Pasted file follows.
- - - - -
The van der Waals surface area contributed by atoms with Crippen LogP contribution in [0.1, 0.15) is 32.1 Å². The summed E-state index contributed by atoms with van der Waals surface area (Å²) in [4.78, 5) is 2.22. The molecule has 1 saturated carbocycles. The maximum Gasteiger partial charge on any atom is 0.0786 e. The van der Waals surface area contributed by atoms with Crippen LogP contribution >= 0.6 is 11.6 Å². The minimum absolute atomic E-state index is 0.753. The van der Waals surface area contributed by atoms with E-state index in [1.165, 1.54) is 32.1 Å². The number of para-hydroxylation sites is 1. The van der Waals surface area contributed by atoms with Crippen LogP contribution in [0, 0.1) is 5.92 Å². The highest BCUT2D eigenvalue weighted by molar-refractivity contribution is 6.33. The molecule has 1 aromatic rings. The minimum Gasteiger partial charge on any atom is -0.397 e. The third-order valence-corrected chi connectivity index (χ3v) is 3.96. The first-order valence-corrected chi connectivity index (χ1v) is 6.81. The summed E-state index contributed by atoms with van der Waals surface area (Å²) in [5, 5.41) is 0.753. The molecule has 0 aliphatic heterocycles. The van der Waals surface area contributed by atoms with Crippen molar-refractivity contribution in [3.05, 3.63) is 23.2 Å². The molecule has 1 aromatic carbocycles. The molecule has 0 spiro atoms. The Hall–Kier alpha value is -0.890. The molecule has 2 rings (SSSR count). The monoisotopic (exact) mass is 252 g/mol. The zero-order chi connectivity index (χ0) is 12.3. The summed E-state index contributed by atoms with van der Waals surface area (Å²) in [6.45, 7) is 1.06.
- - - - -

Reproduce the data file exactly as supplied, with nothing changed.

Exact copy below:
The van der Waals surface area contributed by atoms with Crippen LogP contribution in [0.1, 0.15) is 32.1 Å². The summed E-state index contributed by atoms with van der Waals surface area (Å²) in [4.78, 5) is 2.22. The molecule has 1 saturated carbocycles. The maximum Gasteiger partial charge on any atom is 0.0786 e. The van der Waals surface area contributed by atoms with Crippen LogP contribution >= 0.6 is 11.6 Å². The minimum absolute atomic E-state index is 0.753. The van der Waals surface area contributed by atoms with E-state index in [1.165, 1.54) is 32.1 Å². The number of para-hydroxylation sites is 1. The van der Waals surface area contributed by atoms with Crippen LogP contribution in [0, 0.1) is 5.92 Å². The highest BCUT2D eigenvalue weighted by molar-refractivity contribution is 6.33. The molecule has 1 aromatic rings. The minimum Gasteiger partial charge on any atom is -0.397 e. The third-order valence-corrected chi connectivity index (χ3v) is 3.96. The first-order valence-corrected chi connectivity index (χ1v) is 6.81. The summed E-state index contributed by atoms with van der Waals surface area (Å²) in [5, 5.41) is 0.753. The molecule has 0 aliphatic heterocycles. The van der Waals surface area contributed by atoms with Crippen molar-refractivity contribution in [3.05, 3.63) is 23.2 Å². The molecule has 1 aromatic carbocycles. The molecule has 0 spiro atoms. The Hall–Kier alpha value is -0.890. The molecule has 2 rings (SSSR count). The monoisotopic (exact) mass is 252 g/mol. The zero-order chi connectivity index (χ0) is 12.3. The summed E-state index contributed by atoms with van der Waals surface area (Å²) in [6.45, 7) is 1.06.